To solve this, developers can bundle their breaking changes into a single major update. This often takes the form of a major numbered revision. For example, a collection of 10-15 breaking changes and minor updates might be bundled in an “API v2.0” release, denoting a significant change from version 1.0 that requires additional buy-in. Bundled releases like this will not reduce the cost of generating buy-in and understanding, but it will reduce the number of times this is necessary, allowing your users to do a single, simple upgrade, thereby improving their experience.

4. Establish Effective Communication Channels

Communication is incredibly important when it comes to breaking changes. Breaking changes are not necessarily a problem in and of themselves as much as they are a precipitator of other issues, many of which can be solved through proper communication behind the intent of the change, the potential impact on users, and the plan for implementing such changes.

It should be noted that having a single communication channel is not good enough. An effective communication strategy for breaking changes should have several systems and channels working in tandem to be truly effective. Simply sending out a changelog and hoping for the best doesn’t really solve the problem. Alternately, sending an email to registered users, updating the knowledge base, utilizing social media to reach out to users reporting issues, and even offering live support for premium clients can go a long way towards mitigating the impact of a majorly breaking change.

5. Leverage API Responses

One effective channel of communication that is often overlooked is the API response itself. Developers can use API responses themselves to communicate vital information about both the underlying resource structure and the breaking changes that might impact them.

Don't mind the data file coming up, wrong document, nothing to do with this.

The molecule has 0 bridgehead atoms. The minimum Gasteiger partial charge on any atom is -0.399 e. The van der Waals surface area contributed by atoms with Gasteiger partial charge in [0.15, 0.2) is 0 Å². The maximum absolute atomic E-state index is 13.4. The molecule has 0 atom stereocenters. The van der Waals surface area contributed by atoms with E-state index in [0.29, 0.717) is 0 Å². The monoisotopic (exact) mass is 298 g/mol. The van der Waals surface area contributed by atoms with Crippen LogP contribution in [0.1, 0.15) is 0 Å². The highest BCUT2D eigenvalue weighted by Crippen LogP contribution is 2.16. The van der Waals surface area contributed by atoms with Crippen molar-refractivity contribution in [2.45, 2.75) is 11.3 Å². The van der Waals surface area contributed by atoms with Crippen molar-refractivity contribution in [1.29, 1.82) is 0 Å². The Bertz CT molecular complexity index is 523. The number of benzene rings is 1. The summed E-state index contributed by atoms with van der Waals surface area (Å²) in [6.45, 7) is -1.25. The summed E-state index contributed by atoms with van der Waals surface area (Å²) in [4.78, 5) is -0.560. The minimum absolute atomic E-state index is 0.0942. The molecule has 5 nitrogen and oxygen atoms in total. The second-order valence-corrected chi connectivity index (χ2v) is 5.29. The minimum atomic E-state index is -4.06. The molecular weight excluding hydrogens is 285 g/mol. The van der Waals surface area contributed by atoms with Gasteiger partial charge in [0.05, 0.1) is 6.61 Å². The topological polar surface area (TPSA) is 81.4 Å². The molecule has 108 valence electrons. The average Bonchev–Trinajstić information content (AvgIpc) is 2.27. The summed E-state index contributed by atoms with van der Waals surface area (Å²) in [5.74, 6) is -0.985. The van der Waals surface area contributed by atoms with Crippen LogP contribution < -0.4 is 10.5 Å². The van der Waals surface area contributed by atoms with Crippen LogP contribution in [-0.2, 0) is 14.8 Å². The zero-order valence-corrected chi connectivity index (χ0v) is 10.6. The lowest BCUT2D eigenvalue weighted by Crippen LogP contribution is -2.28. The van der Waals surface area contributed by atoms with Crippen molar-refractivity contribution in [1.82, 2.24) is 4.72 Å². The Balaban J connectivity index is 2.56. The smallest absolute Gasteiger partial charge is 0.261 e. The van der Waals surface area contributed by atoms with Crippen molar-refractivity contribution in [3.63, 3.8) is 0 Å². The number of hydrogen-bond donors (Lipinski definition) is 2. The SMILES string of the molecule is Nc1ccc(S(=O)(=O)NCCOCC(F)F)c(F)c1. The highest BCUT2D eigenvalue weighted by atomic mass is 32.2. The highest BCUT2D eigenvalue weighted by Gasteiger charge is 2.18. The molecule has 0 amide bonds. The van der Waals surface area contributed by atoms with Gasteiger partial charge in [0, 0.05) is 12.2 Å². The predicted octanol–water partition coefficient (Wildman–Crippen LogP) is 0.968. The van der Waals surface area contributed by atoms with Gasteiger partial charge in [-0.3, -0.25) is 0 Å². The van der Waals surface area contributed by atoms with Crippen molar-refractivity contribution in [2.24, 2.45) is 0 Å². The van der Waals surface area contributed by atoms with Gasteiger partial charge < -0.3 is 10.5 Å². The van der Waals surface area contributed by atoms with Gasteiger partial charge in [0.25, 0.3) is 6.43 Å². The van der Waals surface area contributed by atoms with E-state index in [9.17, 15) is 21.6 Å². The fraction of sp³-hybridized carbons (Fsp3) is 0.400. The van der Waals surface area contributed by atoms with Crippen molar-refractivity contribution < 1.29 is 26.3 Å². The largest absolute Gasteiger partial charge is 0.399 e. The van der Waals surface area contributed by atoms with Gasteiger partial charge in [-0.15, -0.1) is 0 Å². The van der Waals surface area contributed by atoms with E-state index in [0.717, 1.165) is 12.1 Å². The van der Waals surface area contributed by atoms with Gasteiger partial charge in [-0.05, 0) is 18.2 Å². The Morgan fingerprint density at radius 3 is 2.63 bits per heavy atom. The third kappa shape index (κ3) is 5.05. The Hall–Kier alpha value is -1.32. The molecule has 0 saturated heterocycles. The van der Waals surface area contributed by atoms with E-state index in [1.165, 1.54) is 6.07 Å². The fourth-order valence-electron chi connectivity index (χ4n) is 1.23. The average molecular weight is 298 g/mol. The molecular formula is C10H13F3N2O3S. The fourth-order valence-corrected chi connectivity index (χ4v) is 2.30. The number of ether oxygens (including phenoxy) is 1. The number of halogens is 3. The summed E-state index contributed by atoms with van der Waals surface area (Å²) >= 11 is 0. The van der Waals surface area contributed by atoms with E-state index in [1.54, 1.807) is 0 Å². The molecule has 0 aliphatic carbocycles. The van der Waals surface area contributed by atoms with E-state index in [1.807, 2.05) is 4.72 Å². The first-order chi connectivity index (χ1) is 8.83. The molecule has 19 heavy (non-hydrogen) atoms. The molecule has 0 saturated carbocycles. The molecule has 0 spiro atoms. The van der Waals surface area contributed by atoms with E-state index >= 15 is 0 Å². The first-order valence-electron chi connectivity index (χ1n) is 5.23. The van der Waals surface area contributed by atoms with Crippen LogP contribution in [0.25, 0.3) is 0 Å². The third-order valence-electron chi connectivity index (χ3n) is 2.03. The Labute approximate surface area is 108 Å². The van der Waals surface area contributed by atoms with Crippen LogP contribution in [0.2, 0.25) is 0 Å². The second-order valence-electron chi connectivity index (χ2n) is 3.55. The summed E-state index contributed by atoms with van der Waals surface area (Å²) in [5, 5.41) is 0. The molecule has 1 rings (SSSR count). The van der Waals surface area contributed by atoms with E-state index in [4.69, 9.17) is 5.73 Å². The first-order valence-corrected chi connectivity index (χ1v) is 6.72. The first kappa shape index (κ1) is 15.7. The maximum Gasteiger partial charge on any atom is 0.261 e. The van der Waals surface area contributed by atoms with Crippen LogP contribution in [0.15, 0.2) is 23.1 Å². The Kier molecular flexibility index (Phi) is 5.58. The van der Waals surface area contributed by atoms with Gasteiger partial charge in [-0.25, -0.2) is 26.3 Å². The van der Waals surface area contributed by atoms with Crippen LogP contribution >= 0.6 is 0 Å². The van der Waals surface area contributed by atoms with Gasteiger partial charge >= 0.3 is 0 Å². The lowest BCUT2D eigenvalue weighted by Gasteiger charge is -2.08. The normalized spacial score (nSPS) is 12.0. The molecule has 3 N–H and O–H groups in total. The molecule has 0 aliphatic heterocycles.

For instance, when a breaking change is implemented that results in the sunsetting of a particular function or underlying resource, developers can make use of the now defunct endpoint to alert the user that the function is now deprecated, linking to the resource documentation with additional information about upgrading to a new version.

The endpoint can also be used as a routing system. When functions are combined and ported to a new endpoint, old endpoints can still be used to route the request and transform it for the new endpoint. While this doesn’t necessarily solve the problem of using deprecated endpoints, additional warnings and data can be served at the same time as the response itself, alerting users that they should move to the proper endpoint due to the change.

6. Future-Proof Documentation

Documentation is ultimately the most effective methodology for sharing the rationale and design of an API. As such, documentation can be used to inform the user as to the planned development of the API, including breaking changes, sunsetting, deprecation, and so forth.

Documentation should be future-proofed. Designing documentation to be automatically created, tested, and maintained is a big first step toward this process, as out-of-date documentation is as good as no documentation at all. Also, consider documenting breaking changes in a dedicated section in the developer portal, linked to by changelogs, sections within each documentation description for the broken systems, and referenced internally and externally as a source of truth.

To go a step further, this documentation should be used as a reference point in all communication about the breaking changes. Are you using your API response to alert the user to a breaking change? That alert should also connect to the documentation. Are you talking to a user on social media about a deprecated function? Point to the documentation. Ultimately, the documentation should be a source of truth.

7. Set Clear and Realistic Timelines

Finally, developers should set clear and realistic timelines for breaking changes. The simple fact is that no user will be able to make a massive change in a single day to their APIs. Choosing to break an API only makes sense if the functionality it replaces it with is adequate to deliver the same end result. This includes providing the time necessary to build, iterate, and deploy at scale.

Set clear and realistic timelines for adoption. This may mean creating a sunsetting or deprecation plan, alerting users as to the breaking changes with ample time before release, or even releasing a roadmap for API development well in advance of any development. Understanding that users are humans and that they will need clear and realistic timelines will go a long way towards ensuring that your value offering is maintained and that the usefulness of your API is not fundamentally broken, no matter how breaking the change.


What do you think of this advice? Did we miss any major steps one can take to avoid breaking changes through an API’s lifecycle? Let us know in the comments below!